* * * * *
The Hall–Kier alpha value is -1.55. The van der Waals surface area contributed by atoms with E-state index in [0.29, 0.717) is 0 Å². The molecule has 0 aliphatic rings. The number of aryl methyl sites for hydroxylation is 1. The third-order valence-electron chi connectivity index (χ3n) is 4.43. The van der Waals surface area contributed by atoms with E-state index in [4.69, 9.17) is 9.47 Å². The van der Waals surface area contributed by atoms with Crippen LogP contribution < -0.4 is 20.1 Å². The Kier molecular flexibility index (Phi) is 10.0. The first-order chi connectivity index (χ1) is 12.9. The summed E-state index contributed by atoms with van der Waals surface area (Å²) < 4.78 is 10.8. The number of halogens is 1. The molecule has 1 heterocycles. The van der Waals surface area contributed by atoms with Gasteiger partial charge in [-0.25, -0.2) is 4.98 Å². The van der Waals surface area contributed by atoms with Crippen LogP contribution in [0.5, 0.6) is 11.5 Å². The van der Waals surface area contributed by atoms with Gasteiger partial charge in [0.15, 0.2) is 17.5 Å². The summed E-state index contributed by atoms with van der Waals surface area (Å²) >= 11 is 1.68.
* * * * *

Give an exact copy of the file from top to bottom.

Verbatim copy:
The Hall–Kier alpha value is -1.55. The van der Waals surface area contributed by atoms with E-state index in [0.29, 0.717) is 0 Å². The molecule has 0 aliphatic rings. The number of aryl methyl sites for hydroxylation is 1. The third-order valence-electron chi connectivity index (χ3n) is 4.43. The van der Waals surface area contributed by atoms with E-state index in [4.69, 9.17) is 9.47 Å². The van der Waals surface area contributed by atoms with Crippen LogP contribution < -0.4 is 20.1 Å². The Kier molecular flexibility index (Phi) is 10.0. The first-order chi connectivity index (χ1) is 12.9. The summed E-state index contributed by atoms with van der Waals surface area (Å²) < 4.78 is 10.8. The number of halogens is 1. The molecule has 1 heterocycles. The van der Waals surface area contributed by atoms with Gasteiger partial charge in [-0.25, -0.2) is 4.98 Å². The van der Waals surface area contributed by atoms with Crippen LogP contribution in [0.5, 0.6) is 11.5 Å². The van der Waals surface area contributed by atoms with Gasteiger partial charge in [0.15, 0.2) is 17.5 Å². The summed E-state index contributed by atoms with van der Waals surface area (Å²) >= 11 is 1.68.